The Book Cliffs stretch for almost 200 miles from eastern Utah into western Colorado. These isolated cliffs are uniquely beautiful. And a world-renowned hunting destination and outdoor recreation area.
In the remote eastern part of the state, the 2000-foot cliffs will astound you when you first see them. Although remote, you’ll find a trip to the cliffs will provide a wide array of outdoor activities.
They begin about 50 miles south of Vernal. And extend south to the Book Cliffs Divide. To the east, lies the Utah/Colorado state line.
The Uintah and Ouray Indian Reservation is located on the west side. The cliffs are found in southern Uintah County and northern Grand County.
Why the Name?
They also lie ... for the most part ... along the southern and western edge of the Tavaputs Plateau. The cliffs are largely composed of sedimentary materials with Cretaceous sandstone cliffs and south facing buttes.
Some people think they were given the name because they give the appearance of open books standing on their sides on top of a table.
The BLM, hunters, and biologists use the name to cover this whole area even though a lot of the area is nowhere near the so-called cliffs. The altitude ranges from 4,500 on up to 8,000 feet. And this varied altitude creates a number of different climates and conditions.
Are The Book Cliffs in Danger?
Yet this beautiful part of creation is unfortunately … as usual … being marred by man. Facing increasing encroachment from oil, gas, and tar sand development.
The cliffs are rich in a variety of natural resources both renewable and non-renewable. The area has become a hotbed of activity due to vast quantities of oil, natural gas, oil shale, and tar sands as well as sand and gravel.
The development of these resources has scarred the landscape with oil rigs and drilling stations. In fact, some people believe these oil and gas drilling rigs are actually decreasing the natural value of this wild area.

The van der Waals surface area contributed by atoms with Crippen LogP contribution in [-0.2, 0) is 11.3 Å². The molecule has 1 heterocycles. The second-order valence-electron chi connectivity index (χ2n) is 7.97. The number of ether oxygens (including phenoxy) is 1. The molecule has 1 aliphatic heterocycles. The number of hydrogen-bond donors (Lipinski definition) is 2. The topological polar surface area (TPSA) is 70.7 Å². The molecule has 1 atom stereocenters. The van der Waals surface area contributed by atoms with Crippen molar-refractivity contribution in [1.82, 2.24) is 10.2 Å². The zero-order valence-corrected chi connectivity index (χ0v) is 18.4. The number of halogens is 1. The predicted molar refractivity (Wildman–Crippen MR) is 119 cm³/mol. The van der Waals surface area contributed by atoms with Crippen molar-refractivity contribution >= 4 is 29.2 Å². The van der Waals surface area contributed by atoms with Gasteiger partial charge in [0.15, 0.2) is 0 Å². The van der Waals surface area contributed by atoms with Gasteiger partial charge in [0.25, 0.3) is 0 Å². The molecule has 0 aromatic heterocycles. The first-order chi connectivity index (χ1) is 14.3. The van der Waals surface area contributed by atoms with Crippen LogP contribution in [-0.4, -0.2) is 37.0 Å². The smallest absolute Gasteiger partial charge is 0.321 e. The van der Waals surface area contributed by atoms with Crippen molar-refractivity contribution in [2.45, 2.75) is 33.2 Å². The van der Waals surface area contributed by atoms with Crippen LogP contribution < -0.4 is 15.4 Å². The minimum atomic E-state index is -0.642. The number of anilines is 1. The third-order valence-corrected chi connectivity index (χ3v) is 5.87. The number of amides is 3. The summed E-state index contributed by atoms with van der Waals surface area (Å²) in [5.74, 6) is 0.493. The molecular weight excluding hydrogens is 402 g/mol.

They are scaring away wildlife and rapidly depleting the natural resources of the region. While destroying the terrain.
If You Love Wildlife, Visit This Area
The Book Cliffs have been renowned as one of the best hunting destinations in the country. Especially for mule deer and elk . Antelope are common and many people have seen Rocky Mountain bighorn sheep , and moose . There’s also a herd of more than 250 bison on the nearby Uintah and Ouray Reservation.
The unique terrain of the cliffs has made this region the home of approximately 7,500 mule deer. And a limited entry tag into this area has been coveted by many hunters both in-state and out.
Cougar, black bear, golden eagle, and hawk are numerous. As are owls, shorebirds, waterfowl, sage and blue grouse, and pronghorn antelope. The sheer number of animals and birds found in the region make it a fantastic place for bird and wildlife watching.
The Book Cliffs present a host of other outdoor and recreation activities including hiking , camping, off-roading, and more.
I’ve been out in the middle of the Book Cliffs several times. Quite a few years ago to hunt mainly. I remember taking a desolate dirt road from where the pavement ends south of Vernal. 45 miles into the heart of the cliffs. Seep Ridge Road.
And there were mule deer everywhere.
There were few oil rigs the last time I was there. Driving past rotting log cabins and deserted homesteads. Eerily remote. The primitive road being the reason so few people ventured into the heart of this region.
But this road ... winding past natural gas wells and oil rigs ... is the gateway to the virtually untapped resources of the Book Cliffs.
Why A Paved Road?
Up until the recession hit a couple years ago, tent and trailer “towns” had sprung up all over the region to house those working the rigs. The road is still dirt but that may be changing. Now Uintah County wants to pave it.
With thousands of gas wells to the west. And immense tar sand and oil shale deposits to the east. There’s only a dirt road to traverse the terrain. A paved thoroughfare would bring countless people into the area. From pipeline workers to sight-seers.
Lovers of wildlife ... and mule deer in particular ... fear for the fate of this area. The development ... some say destruction ... of this beautiful area could and probably would devastate the deer herd as well as so much of the other wildlife habitat.
The Seep Ridge Road is the result of an old idea to link Vernal to I-70 in Grand County. That original plan would have meant a very expensive descent into one of the canyons of the Book Cliffs.
Uintah County says they only want to pave to the county line. But Grand County doesn’t want the road to extend into their county.
The world-wide recession has slowed the development of the area but not halted it. The fate of the cliffs remains to be seen.
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